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SMART INSIGHTS FROM PROFESSIONAL ADVISERS

The Agony and Ecstasy of Retirement Living in a Pod

Living alone is expensive, and it can be lonely, too. A group living situation opens up a lot of happy possibilities, even if it can come with some downsides.

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I have been writing about a new way of living in retirement: Pods. Why? Because according to Northwestern Mutual’ s 2018 Planning & Progress Study, 21% of Americans have nothing saved at all for their golden years, and a third of Americans have less than $5,000.

SEE ALSO: 3 Spending Strategies for Your Retirement

I’m not going to lecture you about the fact that the way you may have planned to live in retirement will not pan out. What I’m doing is offering you a future that could be spent with friends and family while sharing expenses, a future of ecstasy.

The Pod

What’s a Pod? It’s a shared-living arrangement that offers a safe place, like peas in a pod — protected, close to others, warm and cozy. It’s pooled skills, pooled resources, with lives as separate and individual as you want to make them. It can be a close-knit group of friends — women friends, in the case of my planned Pod, but not necessarily. You can even join, or form, a Pod as a couple.

A Pod is also the term used to describe a group of dolphins — creatures that have the whole ocean to roam and new horizons to explore every day, while at the same time knowing that they are not alone. There’s a built-in support group that dolphins have for security and companionship. Dolphins work together to gather food, and they team up for protection. Like us, they’re social.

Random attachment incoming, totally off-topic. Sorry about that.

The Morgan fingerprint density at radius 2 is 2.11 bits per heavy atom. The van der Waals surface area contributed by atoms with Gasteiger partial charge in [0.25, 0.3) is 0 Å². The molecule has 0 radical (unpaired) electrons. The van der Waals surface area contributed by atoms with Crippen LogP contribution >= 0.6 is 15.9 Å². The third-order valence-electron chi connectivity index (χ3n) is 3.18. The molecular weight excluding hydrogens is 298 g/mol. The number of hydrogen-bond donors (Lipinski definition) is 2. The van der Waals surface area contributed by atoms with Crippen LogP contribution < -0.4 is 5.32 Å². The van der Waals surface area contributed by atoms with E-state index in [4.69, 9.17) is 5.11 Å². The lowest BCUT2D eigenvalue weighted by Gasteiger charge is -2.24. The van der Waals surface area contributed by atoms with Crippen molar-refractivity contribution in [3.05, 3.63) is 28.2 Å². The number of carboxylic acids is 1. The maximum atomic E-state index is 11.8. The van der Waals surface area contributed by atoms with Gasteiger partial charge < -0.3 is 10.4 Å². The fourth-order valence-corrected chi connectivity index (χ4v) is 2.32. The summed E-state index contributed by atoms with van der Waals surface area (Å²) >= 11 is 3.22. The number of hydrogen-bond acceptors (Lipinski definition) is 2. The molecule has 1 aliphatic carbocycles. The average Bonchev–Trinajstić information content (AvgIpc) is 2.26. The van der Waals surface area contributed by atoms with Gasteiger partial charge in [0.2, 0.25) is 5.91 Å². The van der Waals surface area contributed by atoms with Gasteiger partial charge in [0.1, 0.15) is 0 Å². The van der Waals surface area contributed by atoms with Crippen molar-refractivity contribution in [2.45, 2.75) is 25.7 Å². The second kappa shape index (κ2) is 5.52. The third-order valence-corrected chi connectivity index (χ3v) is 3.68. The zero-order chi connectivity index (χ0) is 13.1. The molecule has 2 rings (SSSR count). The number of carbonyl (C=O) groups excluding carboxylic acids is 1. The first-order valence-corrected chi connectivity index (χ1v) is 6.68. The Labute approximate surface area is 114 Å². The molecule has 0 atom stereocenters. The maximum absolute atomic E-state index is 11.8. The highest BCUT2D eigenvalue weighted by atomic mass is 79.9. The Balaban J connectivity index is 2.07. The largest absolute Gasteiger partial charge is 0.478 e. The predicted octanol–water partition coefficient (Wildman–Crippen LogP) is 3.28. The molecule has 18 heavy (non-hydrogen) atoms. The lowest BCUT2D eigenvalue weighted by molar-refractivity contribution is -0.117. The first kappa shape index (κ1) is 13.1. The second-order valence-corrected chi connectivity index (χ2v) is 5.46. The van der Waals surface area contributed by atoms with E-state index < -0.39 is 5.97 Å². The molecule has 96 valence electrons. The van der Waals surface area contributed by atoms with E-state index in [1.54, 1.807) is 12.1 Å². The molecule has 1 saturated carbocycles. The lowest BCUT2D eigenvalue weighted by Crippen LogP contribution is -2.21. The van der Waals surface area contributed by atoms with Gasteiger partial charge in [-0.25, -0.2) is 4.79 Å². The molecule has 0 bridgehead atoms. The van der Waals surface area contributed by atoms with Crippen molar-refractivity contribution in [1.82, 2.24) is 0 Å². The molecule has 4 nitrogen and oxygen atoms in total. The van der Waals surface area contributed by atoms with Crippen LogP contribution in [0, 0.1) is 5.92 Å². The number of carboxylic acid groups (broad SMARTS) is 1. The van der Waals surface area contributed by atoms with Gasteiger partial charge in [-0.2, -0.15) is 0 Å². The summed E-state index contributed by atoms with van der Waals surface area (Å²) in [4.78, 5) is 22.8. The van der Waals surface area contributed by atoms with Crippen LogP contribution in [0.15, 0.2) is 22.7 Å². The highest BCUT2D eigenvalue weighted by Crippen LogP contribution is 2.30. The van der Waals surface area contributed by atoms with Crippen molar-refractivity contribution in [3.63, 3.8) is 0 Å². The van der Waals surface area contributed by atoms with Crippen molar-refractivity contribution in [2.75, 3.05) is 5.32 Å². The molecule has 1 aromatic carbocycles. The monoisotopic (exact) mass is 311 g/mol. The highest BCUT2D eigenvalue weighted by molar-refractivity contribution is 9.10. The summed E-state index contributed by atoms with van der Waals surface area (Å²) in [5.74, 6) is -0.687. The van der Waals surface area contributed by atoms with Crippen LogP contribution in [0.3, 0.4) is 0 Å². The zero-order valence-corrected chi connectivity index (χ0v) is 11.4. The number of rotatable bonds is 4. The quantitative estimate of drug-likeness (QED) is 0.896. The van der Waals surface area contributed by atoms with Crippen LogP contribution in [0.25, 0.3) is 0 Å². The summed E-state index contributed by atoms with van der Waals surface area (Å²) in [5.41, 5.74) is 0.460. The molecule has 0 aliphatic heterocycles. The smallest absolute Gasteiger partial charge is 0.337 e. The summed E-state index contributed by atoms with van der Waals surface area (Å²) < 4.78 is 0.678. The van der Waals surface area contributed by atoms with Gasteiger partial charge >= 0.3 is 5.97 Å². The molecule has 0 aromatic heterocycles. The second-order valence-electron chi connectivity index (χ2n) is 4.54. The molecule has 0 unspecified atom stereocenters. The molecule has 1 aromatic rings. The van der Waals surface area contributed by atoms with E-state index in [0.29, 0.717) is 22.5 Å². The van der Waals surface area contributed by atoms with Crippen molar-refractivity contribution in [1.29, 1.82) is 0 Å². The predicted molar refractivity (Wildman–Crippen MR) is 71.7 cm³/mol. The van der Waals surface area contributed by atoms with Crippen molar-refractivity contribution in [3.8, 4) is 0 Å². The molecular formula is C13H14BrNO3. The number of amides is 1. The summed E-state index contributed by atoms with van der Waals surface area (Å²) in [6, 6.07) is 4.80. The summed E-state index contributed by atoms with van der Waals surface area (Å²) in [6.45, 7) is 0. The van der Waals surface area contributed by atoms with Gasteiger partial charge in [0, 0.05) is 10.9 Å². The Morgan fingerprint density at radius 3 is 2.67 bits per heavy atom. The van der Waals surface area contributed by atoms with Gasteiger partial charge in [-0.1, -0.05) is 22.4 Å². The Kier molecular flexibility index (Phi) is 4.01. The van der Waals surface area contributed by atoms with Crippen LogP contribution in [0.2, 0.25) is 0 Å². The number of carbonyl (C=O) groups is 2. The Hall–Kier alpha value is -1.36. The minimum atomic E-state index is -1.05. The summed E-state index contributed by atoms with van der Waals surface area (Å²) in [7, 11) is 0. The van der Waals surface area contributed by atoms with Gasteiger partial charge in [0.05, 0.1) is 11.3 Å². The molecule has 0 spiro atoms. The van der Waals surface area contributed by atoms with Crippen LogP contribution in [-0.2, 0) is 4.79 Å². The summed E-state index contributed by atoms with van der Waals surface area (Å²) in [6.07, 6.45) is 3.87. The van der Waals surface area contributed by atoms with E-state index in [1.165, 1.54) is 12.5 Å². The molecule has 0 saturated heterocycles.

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It’s not so much a structure as a concept. A Pod can be whatever you make it, if you remember those two goals — financial security and companionship.

For me the prospect of living in a Pod gives me a feeling of ecstasy when looking forward to my later years, instead of experiencing that overwhelming feeling of dread of isolation and loneliness.

The Ecstasy

Take a serious look at your assets and your expenses. How much more would you need to have to spend two weeks, or even one month a year in that little place on the Gulf Coast, painting landscapes? Or, digging for dinosaur bones in Montana? Or, taking the grandkids to Orlando to visit Disney World? Or, holing up by yourself in that little cottage on the coast of Maine, writing that novel that will make you the next Stephen King or Jessica Fletcher. (They both did it in Maine, after all.) Or, knowing that as you sit at home on your porch watching a sunset, or in a cozy room watching Netflix, that your bills are paid and you have enough left over for at least a couple of items in a new fall wardrobe?

If the difference is one that you could make up if some of your core expenses were shared by living in a Pod, then… perhaps… Hello, Orlando, Hello Mickey!

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There are many designs for a Pod. You can share a house. You can get adjoining houses in a retirement community and pool certain essentials. You can do the same thing in your old neighborhood, with the people you grew up with and know well. You can even make a multigenerational family Pod.